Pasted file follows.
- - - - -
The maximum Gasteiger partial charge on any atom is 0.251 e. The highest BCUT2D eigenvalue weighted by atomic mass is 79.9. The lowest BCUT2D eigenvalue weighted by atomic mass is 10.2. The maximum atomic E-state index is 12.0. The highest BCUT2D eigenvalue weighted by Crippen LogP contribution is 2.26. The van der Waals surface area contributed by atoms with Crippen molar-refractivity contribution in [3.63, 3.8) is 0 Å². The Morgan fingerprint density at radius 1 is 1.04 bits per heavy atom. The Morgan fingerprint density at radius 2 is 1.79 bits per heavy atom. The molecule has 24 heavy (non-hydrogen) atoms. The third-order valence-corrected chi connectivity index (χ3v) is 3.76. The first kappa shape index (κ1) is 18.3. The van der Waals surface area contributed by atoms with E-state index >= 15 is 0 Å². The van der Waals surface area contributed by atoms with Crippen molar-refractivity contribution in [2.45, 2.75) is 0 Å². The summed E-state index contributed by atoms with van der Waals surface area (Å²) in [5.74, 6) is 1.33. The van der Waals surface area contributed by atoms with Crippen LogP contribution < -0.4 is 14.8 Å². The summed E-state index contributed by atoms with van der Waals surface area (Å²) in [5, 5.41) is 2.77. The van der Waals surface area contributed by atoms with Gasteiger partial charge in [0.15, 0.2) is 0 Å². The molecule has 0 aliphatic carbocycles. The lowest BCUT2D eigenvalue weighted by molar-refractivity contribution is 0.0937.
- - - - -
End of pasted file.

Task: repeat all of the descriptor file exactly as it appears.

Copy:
The maximum Gasteiger partial charge on any atom is 0.251 e. The highest BCUT2D eigenvalue weighted by atomic mass is 79.9. The lowest BCUT2D eigenvalue weighted by atomic mass is 10.2. The maximum atomic E-state index is 12.0. The highest BCUT2D eigenvalue weighted by Crippen LogP contribution is 2.26. The van der Waals surface area contributed by atoms with Crippen molar-refractivity contribution in [3.63, 3.8) is 0 Å². The Morgan fingerprint density at radius 1 is 1.04 bits per heavy atom. The Morgan fingerprint density at radius 2 is 1.79 bits per heavy atom. The molecule has 24 heavy (non-hydrogen) atoms. The third-order valence-corrected chi connectivity index (χ3v) is 3.76. The first kappa shape index (κ1) is 18.3. The van der Waals surface area contributed by atoms with E-state index >= 15 is 0 Å². The van der Waals surface area contributed by atoms with Crippen molar-refractivity contribution in [2.45, 2.75) is 0 Å². The summed E-state index contributed by atoms with van der Waals surface area (Å²) in [5.74, 6) is 1.33. The van der Waals surface area contributed by atoms with Crippen LogP contribution < -0.4 is 14.8 Å². The summed E-state index contributed by atoms with van der Waals surface area (Å²) in [5, 5.41) is 2.77. The van der Waals surface area contributed by atoms with Gasteiger partial charge in [0.15, 0.2) is 0 Å². The molecule has 0 aliphatic carbocycles. The lowest BCUT2D eigenvalue weighted by molar-refractivity contribution is 0.0937.